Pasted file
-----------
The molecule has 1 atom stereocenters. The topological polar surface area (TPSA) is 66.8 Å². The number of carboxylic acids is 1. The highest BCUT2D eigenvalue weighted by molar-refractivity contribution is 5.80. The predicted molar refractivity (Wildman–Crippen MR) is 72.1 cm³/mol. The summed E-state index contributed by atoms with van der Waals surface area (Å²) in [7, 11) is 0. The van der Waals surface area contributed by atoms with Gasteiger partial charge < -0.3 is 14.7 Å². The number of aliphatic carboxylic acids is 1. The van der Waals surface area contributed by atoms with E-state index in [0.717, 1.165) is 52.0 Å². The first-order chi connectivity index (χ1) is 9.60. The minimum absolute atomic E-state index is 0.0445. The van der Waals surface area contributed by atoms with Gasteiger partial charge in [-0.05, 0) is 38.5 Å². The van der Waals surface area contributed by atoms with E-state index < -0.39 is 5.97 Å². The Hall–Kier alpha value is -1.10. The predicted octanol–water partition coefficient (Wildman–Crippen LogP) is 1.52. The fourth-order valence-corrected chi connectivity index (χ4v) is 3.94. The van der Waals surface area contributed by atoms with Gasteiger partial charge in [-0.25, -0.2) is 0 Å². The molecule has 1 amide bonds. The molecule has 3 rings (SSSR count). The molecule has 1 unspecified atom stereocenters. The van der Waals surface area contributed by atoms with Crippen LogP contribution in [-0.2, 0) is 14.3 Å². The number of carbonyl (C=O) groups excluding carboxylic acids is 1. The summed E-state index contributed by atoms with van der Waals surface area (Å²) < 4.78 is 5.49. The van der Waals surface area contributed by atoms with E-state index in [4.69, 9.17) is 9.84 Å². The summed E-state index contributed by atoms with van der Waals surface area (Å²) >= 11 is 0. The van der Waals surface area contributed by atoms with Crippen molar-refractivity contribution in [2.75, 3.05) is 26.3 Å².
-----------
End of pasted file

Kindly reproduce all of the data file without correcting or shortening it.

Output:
The molecule has 1 atom stereocenters. The topological polar surface area (TPSA) is 66.8 Å². The number of carboxylic acids is 1. The highest BCUT2D eigenvalue weighted by molar-refractivity contribution is 5.80. The predicted molar refractivity (Wildman–Crippen MR) is 72.1 cm³/mol. The summed E-state index contributed by atoms with van der Waals surface area (Å²) in [7, 11) is 0. The van der Waals surface area contributed by atoms with Gasteiger partial charge < -0.3 is 14.7 Å². The number of aliphatic carboxylic acids is 1. The van der Waals surface area contributed by atoms with E-state index in [0.717, 1.165) is 52.0 Å². The first-order chi connectivity index (χ1) is 9.60. The minimum absolute atomic E-state index is 0.0445. The van der Waals surface area contributed by atoms with Gasteiger partial charge in [-0.05, 0) is 38.5 Å². The van der Waals surface area contributed by atoms with E-state index < -0.39 is 5.97 Å². The Hall–Kier alpha value is -1.10. The predicted octanol–water partition coefficient (Wildman–Crippen LogP) is 1.52. The fourth-order valence-corrected chi connectivity index (χ4v) is 3.94. The van der Waals surface area contributed by atoms with Gasteiger partial charge in [-0.25, -0.2) is 0 Å². The molecule has 1 amide bonds. The molecule has 3 rings (SSSR count). The molecule has 1 unspecified atom stereocenters. The van der Waals surface area contributed by atoms with Crippen LogP contribution in [-0.2, 0) is 14.3 Å². The number of carbonyl (C=O) groups excluding carboxylic acids is 1. The summed E-state index contributed by atoms with van der Waals surface area (Å²) < 4.78 is 5.49. The van der Waals surface area contributed by atoms with E-state index in [4.69, 9.17) is 9.84 Å². The summed E-state index contributed by atoms with van der Waals surface area (Å²) >= 11 is 0. The van der Waals surface area contributed by atoms with Crippen molar-refractivity contribution in [2.75, 3.05) is 26.3 Å².